Food makers are required to test each food batch where Listeria monocytogenes may be present, such as soft cheese and processed meat products, and in particular those kept refrigerated for a long time where the pathogen can grow at low temperatures.
But identifying low levels of this pathogen in food is a challenge, so industry is required to use enrichment techniques, such as broths.
The broth encourages growth and is generally repeated twice, on both occasions for 18 to 24 hours. In the second phase the findings are 'plated up' for 24 hours to achieve the final result.
"Our one broth product means a quicker result and greater levels of listeria," said a spokesperson for Oxoid.
She explained to FoodNavigator.com that their new product launched in December slices away one day from the detection procedure, by cutting back the broth time to just 24 hours.
"We're able to combine two days into one, and then provide a chromogenic plating with various diagnostic features to give higher confidence in the result," added the spokesperson.
Food safety experts estimate that 100 to 1,000 cells can cause the illness. Cooking kills most of the L. monocytogenes cells that can grow at refrigeration temperature, but ready-to-eat products, such as pates, smoked fish, cheeses and hot dogs, are not always cooked by consumers before consumption.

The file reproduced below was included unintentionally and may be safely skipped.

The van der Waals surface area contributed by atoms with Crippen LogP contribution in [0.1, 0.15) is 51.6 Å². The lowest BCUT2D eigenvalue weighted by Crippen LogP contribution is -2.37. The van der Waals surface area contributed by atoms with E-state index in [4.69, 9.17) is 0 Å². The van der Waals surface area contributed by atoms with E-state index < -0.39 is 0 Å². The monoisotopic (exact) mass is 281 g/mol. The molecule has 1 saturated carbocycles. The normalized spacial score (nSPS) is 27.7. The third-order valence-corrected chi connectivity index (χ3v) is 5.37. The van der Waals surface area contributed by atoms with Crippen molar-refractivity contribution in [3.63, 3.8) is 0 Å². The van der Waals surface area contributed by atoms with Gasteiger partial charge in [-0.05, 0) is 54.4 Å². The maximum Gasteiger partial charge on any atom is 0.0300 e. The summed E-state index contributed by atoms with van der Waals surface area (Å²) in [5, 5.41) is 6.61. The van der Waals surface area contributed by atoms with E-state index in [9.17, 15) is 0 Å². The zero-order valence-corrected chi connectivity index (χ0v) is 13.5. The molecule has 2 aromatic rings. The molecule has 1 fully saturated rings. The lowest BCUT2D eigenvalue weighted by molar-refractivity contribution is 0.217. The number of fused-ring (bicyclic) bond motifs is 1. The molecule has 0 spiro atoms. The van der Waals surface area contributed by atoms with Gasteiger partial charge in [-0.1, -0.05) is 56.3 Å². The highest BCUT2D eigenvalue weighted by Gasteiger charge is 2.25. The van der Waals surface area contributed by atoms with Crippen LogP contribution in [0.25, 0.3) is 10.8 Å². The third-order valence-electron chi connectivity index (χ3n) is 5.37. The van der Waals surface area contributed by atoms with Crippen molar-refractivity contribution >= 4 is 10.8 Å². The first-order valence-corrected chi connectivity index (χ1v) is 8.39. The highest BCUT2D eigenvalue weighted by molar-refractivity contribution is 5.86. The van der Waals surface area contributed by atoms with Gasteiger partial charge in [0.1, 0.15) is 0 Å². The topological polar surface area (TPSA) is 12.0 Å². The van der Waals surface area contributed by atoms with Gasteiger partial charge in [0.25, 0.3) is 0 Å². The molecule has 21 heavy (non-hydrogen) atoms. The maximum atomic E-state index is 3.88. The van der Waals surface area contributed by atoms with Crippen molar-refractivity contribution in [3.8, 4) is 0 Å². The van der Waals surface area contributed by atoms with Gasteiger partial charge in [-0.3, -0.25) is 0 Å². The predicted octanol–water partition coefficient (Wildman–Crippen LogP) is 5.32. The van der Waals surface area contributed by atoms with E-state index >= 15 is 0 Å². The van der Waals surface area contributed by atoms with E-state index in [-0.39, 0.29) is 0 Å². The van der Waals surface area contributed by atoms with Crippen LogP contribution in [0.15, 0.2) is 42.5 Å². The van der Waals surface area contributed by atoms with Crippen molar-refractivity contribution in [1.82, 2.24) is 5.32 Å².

Oxoid's latest product 'One broth' is sold as a powder in 500g pots that provides 11.3 litres of the final broth. Standard food protocol usually requires 225ml of broth for 25g of food tested.
The incidence of foodborne pathogens can bring heavy costs to society. UN-backed World Health Organisation estimates that the medical costs and the value of the lives lost during just five foodborne outbreaks in England and Wales in 1996 were estimated at £300-700 million (€428-€999m) and the cost of the estimated 11 500 daily cases of food poisoning in Australia has been calculated at AU$ 2.6 billion (€1.5bn) annually.